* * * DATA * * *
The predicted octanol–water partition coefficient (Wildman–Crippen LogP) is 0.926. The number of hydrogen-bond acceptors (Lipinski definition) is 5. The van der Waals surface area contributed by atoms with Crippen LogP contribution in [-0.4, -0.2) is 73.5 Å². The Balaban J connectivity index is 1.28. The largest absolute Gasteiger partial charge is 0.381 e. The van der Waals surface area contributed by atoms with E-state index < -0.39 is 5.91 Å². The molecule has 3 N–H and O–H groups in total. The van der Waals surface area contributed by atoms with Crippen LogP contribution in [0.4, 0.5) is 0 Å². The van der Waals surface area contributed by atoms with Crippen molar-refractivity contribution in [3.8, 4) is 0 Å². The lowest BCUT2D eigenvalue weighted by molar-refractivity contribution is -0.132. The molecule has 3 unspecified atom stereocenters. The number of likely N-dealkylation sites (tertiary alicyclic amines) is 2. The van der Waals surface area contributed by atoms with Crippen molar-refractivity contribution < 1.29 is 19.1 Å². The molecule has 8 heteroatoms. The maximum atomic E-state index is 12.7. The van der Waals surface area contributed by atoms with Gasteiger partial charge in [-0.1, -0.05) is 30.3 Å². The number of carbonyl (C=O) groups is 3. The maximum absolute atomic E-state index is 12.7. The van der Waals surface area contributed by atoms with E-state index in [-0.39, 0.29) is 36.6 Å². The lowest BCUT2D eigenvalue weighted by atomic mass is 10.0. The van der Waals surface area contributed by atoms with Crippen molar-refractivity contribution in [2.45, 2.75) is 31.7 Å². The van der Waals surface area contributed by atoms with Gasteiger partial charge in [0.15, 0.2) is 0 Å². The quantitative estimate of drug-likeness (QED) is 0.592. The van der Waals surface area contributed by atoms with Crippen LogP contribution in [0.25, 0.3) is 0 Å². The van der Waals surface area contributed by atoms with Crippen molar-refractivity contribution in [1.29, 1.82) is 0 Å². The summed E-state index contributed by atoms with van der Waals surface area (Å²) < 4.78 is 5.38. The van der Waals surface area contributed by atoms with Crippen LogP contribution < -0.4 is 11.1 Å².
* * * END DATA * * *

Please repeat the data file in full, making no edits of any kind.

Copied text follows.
The predicted octanol–water partition coefficient (Wildman–Crippen LogP) is 0.926. The number of hydrogen-bond acceptors (Lipinski definition) is 5. The van der Waals surface area contributed by atoms with Crippen LogP contribution in [-0.4, -0.2) is 73.5 Å². The Balaban J connectivity index is 1.28. The largest absolute Gasteiger partial charge is 0.381 e. The van der Waals surface area contributed by atoms with E-state index < -0.39 is 5.91 Å². The molecule has 3 N–H and O–H groups in total. The van der Waals surface area contributed by atoms with Crippen LogP contribution in [0.4, 0.5) is 0 Å². The van der Waals surface area contributed by atoms with Crippen molar-refractivity contribution in [3.8, 4) is 0 Å². The lowest BCUT2D eigenvalue weighted by molar-refractivity contribution is -0.132. The molecule has 3 unspecified atom stereocenters. The number of likely N-dealkylation sites (tertiary alicyclic amines) is 2. The van der Waals surface area contributed by atoms with Crippen molar-refractivity contribution < 1.29 is 19.1 Å². The molecule has 8 heteroatoms. The maximum atomic E-state index is 12.7. The van der Waals surface area contributed by atoms with Gasteiger partial charge in [-0.1, -0.05) is 30.3 Å². The number of carbonyl (C=O) groups is 3. The maximum absolute atomic E-state index is 12.7. The van der Waals surface area contributed by atoms with E-state index in [-0.39, 0.29) is 36.6 Å². The lowest BCUT2D eigenvalue weighted by atomic mass is 10.0. The van der Waals surface area contributed by atoms with Crippen molar-refractivity contribution in [2.45, 2.75) is 31.7 Å². The van der Waals surface area contributed by atoms with Gasteiger partial charge in [0.15, 0.2) is 0 Å². The quantitative estimate of drug-likeness (QED) is 0.592. The van der Waals surface area contributed by atoms with Crippen LogP contribution in [0.25, 0.3) is 0 Å². The van der Waals surface area contributed by atoms with Crippen molar-refractivity contribution in [1.29, 1.82) is 0 Å². The summed E-state index contributed by atoms with van der Waals surface area (Å²) < 4.78 is 5.38. The van der Waals surface area contributed by atoms with Crippen LogP contribution < -0.4 is 11.1 Å².